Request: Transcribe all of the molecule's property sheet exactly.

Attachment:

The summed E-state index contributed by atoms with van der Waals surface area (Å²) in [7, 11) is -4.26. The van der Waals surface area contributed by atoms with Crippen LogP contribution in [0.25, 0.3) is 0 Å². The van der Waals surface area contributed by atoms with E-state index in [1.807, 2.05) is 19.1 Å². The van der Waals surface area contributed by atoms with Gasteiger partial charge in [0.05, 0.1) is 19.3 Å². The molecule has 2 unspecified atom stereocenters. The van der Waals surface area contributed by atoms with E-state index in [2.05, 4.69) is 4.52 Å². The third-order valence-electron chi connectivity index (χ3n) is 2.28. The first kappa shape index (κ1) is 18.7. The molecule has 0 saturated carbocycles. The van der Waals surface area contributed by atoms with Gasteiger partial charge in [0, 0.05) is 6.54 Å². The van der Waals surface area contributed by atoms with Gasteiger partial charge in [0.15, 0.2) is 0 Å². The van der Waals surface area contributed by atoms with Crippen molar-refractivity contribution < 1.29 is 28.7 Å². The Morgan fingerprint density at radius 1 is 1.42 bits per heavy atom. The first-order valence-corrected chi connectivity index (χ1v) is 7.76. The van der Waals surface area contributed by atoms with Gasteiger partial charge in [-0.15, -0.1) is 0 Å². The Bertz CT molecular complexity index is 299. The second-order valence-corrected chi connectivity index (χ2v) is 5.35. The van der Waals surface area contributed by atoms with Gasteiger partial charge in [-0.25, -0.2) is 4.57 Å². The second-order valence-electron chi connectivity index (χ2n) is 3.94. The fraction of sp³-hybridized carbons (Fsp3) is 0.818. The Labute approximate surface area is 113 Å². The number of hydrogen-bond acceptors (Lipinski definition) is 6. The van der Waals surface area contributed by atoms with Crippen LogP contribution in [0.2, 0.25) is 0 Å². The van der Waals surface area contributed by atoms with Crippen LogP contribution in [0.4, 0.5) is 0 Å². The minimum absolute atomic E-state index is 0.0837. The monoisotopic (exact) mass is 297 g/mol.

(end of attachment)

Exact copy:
The summed E-state index contributed by atoms with van der Waals surface area (Å²) in [7, 11) is -4.26. The van der Waals surface area contributed by atoms with Crippen LogP contribution in [0.25, 0.3) is 0 Å². The van der Waals surface area contributed by atoms with E-state index in [1.807, 2.05) is 19.1 Å². The van der Waals surface area contributed by atoms with Gasteiger partial charge in [0.05, 0.1) is 19.3 Å². The molecule has 2 unspecified atom stereocenters. The van der Waals surface area contributed by atoms with E-state index in [2.05, 4.69) is 4.52 Å². The third-order valence-electron chi connectivity index (χ3n) is 2.28. The first kappa shape index (κ1) is 18.7. The molecule has 0 saturated carbocycles. The van der Waals surface area contributed by atoms with Gasteiger partial charge in [0, 0.05) is 6.54 Å². The van der Waals surface area contributed by atoms with Gasteiger partial charge in [0.15, 0.2) is 0 Å². The van der Waals surface area contributed by atoms with Crippen molar-refractivity contribution < 1.29 is 28.7 Å². The Morgan fingerprint density at radius 1 is 1.42 bits per heavy atom. The first-order valence-corrected chi connectivity index (χ1v) is 7.76. The van der Waals surface area contributed by atoms with Gasteiger partial charge in [-0.15, -0.1) is 0 Å². The Bertz CT molecular complexity index is 299. The second-order valence-corrected chi connectivity index (χ2v) is 5.35. The van der Waals surface area contributed by atoms with Gasteiger partial charge in [-0.25, -0.2) is 4.57 Å². The second-order valence-electron chi connectivity index (χ2n) is 3.94. The fraction of sp³-hybridized carbons (Fsp3) is 0.818. The Labute approximate surface area is 113 Å². The number of hydrogen-bond acceptors (Lipinski definition) is 6. The van der Waals surface area contributed by atoms with Crippen LogP contribution in [0.2, 0.25) is 0 Å². The van der Waals surface area contributed by atoms with Crippen LogP contribution in [0.4, 0.5) is 0 Å². The minimum absolute atomic E-state index is 0.0837. The monoisotopic (exact) mass is 297 g/mol.